By adding Pittsburgh and Syracuse, the ACC in one bold stroke extended its television market and recruiting base to virtually the entire Eastern Seaboard, raised its athletic profile and girded against potential raids of its schools by other conferences.
“This is indeed a monumental day in the history of our league,” ACC Commissioner John Swofford said Sunday in a teleconference with reporters.
But at the same time, the ACC’s power play also jeopardized the stability and status of the Big East, the conference that has been home to Syracuse and Pittsburgh, and also includes men’s basketball power Georgetown.
It also deprives Georgetown of the conference rival its fans most love to hate, Syracuse, and the chance to regularly showcase its athletes in the country’s largest basketball arena, Syracuse’s 33,000-seat Carrier Dome.
The Big East now has lost five members that field high-level football teams to the ACC since 2004;Virginia Tech, Miami and Boston College left for the ACC in the ACC’s last expansion. With the departures of Syracuse and Pittsburgh and next year’s expected arrival of Texas Christian, the Big East would be left with only seven schools that play big-time college football, an untenable situation for any conference that wishes to remain in the Bowl Championship Series, the six-conference conglomerate that controls the financially lucrative bowl bids handed out to the league champions. (Georgetown is one of 10 current Big East members that does not play in the top tier of college football.)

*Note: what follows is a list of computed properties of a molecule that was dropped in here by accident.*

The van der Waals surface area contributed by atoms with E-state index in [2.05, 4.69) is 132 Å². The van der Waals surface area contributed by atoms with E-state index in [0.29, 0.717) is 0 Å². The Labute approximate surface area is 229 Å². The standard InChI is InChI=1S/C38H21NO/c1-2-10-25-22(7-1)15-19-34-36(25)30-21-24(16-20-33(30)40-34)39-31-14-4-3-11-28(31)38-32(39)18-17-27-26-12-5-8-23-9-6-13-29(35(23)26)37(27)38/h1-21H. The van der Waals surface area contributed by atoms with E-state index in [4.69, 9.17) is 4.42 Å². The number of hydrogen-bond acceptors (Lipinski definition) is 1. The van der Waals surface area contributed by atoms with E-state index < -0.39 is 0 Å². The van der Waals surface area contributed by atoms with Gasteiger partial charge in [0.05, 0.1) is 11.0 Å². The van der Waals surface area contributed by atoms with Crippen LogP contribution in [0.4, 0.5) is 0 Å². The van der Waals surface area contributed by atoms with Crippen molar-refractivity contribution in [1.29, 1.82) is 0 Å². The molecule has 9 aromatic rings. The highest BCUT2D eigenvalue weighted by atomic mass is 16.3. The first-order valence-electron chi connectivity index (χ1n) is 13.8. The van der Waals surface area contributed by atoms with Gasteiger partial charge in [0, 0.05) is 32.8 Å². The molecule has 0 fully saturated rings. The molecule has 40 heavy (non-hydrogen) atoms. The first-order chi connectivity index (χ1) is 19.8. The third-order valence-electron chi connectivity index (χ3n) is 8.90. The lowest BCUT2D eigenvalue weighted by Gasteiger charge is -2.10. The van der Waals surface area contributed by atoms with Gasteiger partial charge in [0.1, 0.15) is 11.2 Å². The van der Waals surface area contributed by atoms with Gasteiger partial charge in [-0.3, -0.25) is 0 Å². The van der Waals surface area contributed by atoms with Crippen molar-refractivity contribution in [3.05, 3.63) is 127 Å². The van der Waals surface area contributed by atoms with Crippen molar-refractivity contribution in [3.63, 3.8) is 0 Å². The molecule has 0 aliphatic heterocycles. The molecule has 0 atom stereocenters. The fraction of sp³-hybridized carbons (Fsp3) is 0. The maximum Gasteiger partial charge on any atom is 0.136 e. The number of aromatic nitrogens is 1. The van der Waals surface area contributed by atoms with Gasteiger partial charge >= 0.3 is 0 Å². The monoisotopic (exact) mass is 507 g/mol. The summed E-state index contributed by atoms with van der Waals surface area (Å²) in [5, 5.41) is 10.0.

Georgetown Athletics Director Lee Reed said in statement: “As a founding member of the Big East in 1979, we have confronted challenging moments in the past and we are confident that as we work through the events of the past days we will maintain the high quality of the Big East Conference.”
It was not immediately clear when the move by Syracuse and Pittsburgh would take effect. The Big East requires schools to give 27 months notice of plans to leave the conference and a payment of $5 million, but the timetable could be accelerated.
Swofford said Sunday that hurting the Big East was not the ACC’s intent. Rather, he said, the ACC had to protect its interests and had received overtures from a “double-digit” number of schools wanting to join the conference.
“In all my years of college athletics administration, I’ve never seen this level of uncertainty and potential fluidity among schools and conferences,” said Swofford, 62. “Schools are looking for stability. . . . And I think the conferences that appear to be stable moving forward are going to receive inquiries.”